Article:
by Lela Nargi
Susette Newberry is a historian who thinks like a knitter. Or is she a knitter who thinks like a historian? Whatever the answer to this chicken-and-egg-like conundrum, one thing’s for sure. Newberry’s craft-archivist proclivities have led her to a masterly opus: an alphabet, constructed entirely of knitting.
Explains Newberry, “I’ve been interested in abecedaria — books that showcase designs for the letters of the alphabet — since college some twenty-five years ago” That was also when she picked up the knitting bug. “Rather than writing and illustrating an abecedarium, I decided to make my own version, grounding the project in my combined passions.”
Those passions have served her project remarkably well. Newberry’s letters, each of which riffs on a different typographic design, is a work of art in its own right. But just as compelling are the extensive background essays she compiles for them and posts on her popular blog. Did I mention? Newberry’s first and foremost occupation is librarian, at the fine arts library at Cornell University. Yes, this lady’s got access to books. Lots, and lots, and lots of books. And she certainly delights in using them.
The whole undertaking has proved enormous, and enormously time-consuming. At press time, Newberry had been knitting, researching, and writing for two years and had finally managed to complete the letter U (a testament to the tidiness of her mind: she’s been knitting them in order) — although she’s also at least plotted out V through Z.
Thus, in Newberry’s fantastic yarn/book world:
A is an Artichoke design inspired by William Morris motifs;
B is replete with Bohus Stickning patterning;
C is made from Cables;
D is made in the style of Danish Damask;
E is incorporated into what Newberry has dubbed her “Endless Fair Isle Sweater”’
F is fashioned from Fair Isle;
G is tucked into the stitches of a Gansey;
H, for History, is a loopy turquoise affair informed by Annemor Sundbø’s book Invisible
Threads in Knitting
I, for Inspiration, is a long narrow swatch incorporating eyelet columns;
J is two interlocking Js in Centaur font and Italic Swash Caps;
K refers to William Morris’ Kelmscott Press marks;
L is fuzzy from Lopi;
M is made from the usually-electronic font known as Mantinia;
N, for Nantucket, harkens back to New England Needlework samplers;
O is for – what else? – Fair Isle’s ubiquitous OXO pattern;
P, for Peru, is set in a stripey triangle that looks like the earflap of a
Q is a colorful loop and curl of steely Quatrefoil, what Newberry terms the “architectural
equivalent to a four-leaf clover”;
R is a Red Letter;
S is for Suzani, and the Silk Road along which it originated;
T stands for Turkey (the country and its intricate knitting motifs, not the holiday bird);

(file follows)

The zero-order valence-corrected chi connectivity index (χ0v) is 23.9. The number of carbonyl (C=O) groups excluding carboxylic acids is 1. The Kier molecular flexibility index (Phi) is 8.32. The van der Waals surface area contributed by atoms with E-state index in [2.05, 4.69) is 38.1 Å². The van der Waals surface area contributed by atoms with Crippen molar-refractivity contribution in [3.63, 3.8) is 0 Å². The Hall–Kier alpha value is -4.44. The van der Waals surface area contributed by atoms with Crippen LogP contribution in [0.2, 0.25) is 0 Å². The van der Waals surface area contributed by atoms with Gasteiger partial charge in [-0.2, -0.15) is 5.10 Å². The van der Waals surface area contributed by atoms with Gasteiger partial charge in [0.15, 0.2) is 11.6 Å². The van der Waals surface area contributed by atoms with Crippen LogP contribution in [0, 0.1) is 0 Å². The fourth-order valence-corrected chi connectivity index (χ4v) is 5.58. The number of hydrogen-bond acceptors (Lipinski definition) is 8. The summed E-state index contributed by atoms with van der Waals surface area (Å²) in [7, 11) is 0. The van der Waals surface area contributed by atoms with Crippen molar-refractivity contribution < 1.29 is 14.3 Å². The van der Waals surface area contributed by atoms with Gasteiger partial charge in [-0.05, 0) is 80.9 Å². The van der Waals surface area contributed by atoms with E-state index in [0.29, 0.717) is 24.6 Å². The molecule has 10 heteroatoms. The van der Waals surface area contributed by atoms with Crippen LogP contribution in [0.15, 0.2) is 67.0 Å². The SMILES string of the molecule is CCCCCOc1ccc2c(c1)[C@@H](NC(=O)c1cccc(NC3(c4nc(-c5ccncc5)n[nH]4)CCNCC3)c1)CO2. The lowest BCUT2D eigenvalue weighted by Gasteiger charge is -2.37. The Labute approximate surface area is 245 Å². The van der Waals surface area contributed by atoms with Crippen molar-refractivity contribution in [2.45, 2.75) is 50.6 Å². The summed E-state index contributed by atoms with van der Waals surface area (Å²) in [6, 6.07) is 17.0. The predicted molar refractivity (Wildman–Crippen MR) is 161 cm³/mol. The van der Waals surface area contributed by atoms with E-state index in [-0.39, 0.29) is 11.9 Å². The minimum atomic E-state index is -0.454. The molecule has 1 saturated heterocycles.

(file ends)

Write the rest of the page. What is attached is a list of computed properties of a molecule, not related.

U is for Union Pearl, the seventeenth-century group of italicized initial caps that Newberry’s blog
name riffs on;
V stands for Viking;
W will be dyed blue with Woad;
X, as in X-height, which in typography is, technically, the height of the letter x;
Y will appear on a sweater Yoke;
Z is for the ornamental penmanship font, Zaner; and, the pièce de résistance:
& will be represented by a black and white repeating-ampersand motif hat.
With so many fonts and typefaces and knitting traditions out there, how did Newberry ever manage to settle on a single theme for each letter? Somehow, that part of the equation came easy. Claims Newberry, “Most of my letters have chosen themselves, except ‘Q,’ which several readers of my blog suggested. And whenever possible, I’ve tried to combine themes.” For example, K for Kelmscott combines elements of design with the history of typography, the history of the book, letterpress, textiles, and of course, Knitting. N for Nantucket is “probably the best example of combining,” in Newberry’s estimation. “Nantucket Quaker samplers were displays of literacy, but also exquisite excursions into letterforms in the form of hand-wrought textiles.”
After the choosing, of course, comes the research — hours and hours of research, which Newberry calls “fulfilling.” And then: the knitting. Hours and hours and days and weeks of knitting. Although, “Each letter has been a completely different time commitment. The first few were pretty easy to write about, didn’t involve a lot of research, and since I wasn’t knitting anything new, they took about three or four hours. By the time I got to ‘F’ and started making videos and knitting enormous swatches at a tiny gauge, I was devoting more like thirty or forty hours to each one, not getting much sleep, but loving every moment. Since I work full time, I knit at night and on weekends, and until my fingers drop off during holidays.”
This is all much to the delight of Newberry’s devoted blog readers, who also anticipate the (hopefully not too) eventual outcome of all this alphabetically inspired knitting. What else could that be but… a book? When every letter’s been stitched up, Newberry plans to set it into a white knitted border, then bind all the “pages” together with a cover, spine, and endpapers. “It will be rather thick, of course,” she muses, “but a recognizable codex. Only soft. And wooly.”
You can follow the historical stitchery of Susette Newberry’s abededarium on Knitting Letters: A to Z.
This article has been adapted from an entry in Lela Nargi’s upcoming book for Voyageur Press, The Greatest Knitting of All Time, Spring 2011. Visit her at lelanargi.com